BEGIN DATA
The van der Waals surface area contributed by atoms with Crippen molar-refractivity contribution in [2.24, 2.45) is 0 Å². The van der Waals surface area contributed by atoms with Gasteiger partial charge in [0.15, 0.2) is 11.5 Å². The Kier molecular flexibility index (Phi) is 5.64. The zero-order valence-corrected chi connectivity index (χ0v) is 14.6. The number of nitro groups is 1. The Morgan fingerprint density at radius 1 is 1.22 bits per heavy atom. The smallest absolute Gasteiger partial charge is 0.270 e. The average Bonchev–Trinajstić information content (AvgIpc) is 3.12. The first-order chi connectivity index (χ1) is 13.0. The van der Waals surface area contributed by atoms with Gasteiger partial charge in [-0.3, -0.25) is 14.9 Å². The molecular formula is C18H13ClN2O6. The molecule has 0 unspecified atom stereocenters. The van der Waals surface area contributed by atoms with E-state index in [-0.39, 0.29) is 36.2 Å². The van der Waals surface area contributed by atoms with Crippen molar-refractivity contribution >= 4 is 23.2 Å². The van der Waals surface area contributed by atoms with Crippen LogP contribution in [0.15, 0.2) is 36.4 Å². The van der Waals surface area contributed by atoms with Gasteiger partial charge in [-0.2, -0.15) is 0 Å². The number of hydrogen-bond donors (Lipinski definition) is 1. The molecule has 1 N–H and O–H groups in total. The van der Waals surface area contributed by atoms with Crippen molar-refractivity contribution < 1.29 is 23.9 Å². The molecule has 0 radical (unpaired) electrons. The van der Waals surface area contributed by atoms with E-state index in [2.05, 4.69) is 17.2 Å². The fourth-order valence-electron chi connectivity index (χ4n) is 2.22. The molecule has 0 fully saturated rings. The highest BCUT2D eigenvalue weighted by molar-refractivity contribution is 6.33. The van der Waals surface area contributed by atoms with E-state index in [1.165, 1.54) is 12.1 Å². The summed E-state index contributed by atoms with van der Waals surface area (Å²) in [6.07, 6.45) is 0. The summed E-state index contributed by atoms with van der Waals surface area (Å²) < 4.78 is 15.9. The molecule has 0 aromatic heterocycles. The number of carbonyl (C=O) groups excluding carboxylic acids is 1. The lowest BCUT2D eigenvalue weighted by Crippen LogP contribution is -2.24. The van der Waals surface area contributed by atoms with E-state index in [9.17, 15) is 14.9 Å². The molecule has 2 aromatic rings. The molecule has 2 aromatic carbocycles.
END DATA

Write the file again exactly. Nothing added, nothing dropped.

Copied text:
The van der Waals surface area contributed by atoms with Crippen molar-refractivity contribution in [2.24, 2.45) is 0 Å². The van der Waals surface area contributed by atoms with Gasteiger partial charge in [0.15, 0.2) is 11.5 Å². The Kier molecular flexibility index (Phi) is 5.64. The zero-order valence-corrected chi connectivity index (χ0v) is 14.6. The number of nitro groups is 1. The Morgan fingerprint density at radius 1 is 1.22 bits per heavy atom. The smallest absolute Gasteiger partial charge is 0.270 e. The average Bonchev–Trinajstić information content (AvgIpc) is 3.12. The first-order chi connectivity index (χ1) is 13.0. The van der Waals surface area contributed by atoms with Gasteiger partial charge in [-0.3, -0.25) is 14.9 Å². The molecular formula is C18H13ClN2O6. The molecule has 0 unspecified atom stereocenters. The van der Waals surface area contributed by atoms with E-state index in [-0.39, 0.29) is 36.2 Å². The van der Waals surface area contributed by atoms with Crippen molar-refractivity contribution >= 4 is 23.2 Å². The van der Waals surface area contributed by atoms with Crippen LogP contribution in [0.15, 0.2) is 36.4 Å². The van der Waals surface area contributed by atoms with Gasteiger partial charge in [-0.2, -0.15) is 0 Å². The number of hydrogen-bond donors (Lipinski definition) is 1. The molecule has 1 N–H and O–H groups in total. The van der Waals surface area contributed by atoms with Crippen molar-refractivity contribution < 1.29 is 23.9 Å². The molecule has 0 radical (unpaired) electrons. The van der Waals surface area contributed by atoms with E-state index in [2.05, 4.69) is 17.2 Å². The fourth-order valence-electron chi connectivity index (χ4n) is 2.22. The molecule has 0 fully saturated rings. The highest BCUT2D eigenvalue weighted by molar-refractivity contribution is 6.33. The van der Waals surface area contributed by atoms with E-state index in [1.165, 1.54) is 12.1 Å². The summed E-state index contributed by atoms with van der Waals surface area (Å²) in [6.07, 6.45) is 0. The summed E-state index contributed by atoms with van der Waals surface area (Å²) < 4.78 is 15.9. The molecule has 0 aromatic heterocycles. The number of carbonyl (C=O) groups excluding carboxylic acids is 1. The lowest BCUT2D eigenvalue weighted by Crippen LogP contribution is -2.24. The van der Waals surface area contributed by atoms with E-state index in [9.17, 15) is 14.9 Å². The molecule has 2 aromatic rings. The molecule has 2 aromatic carbocycles.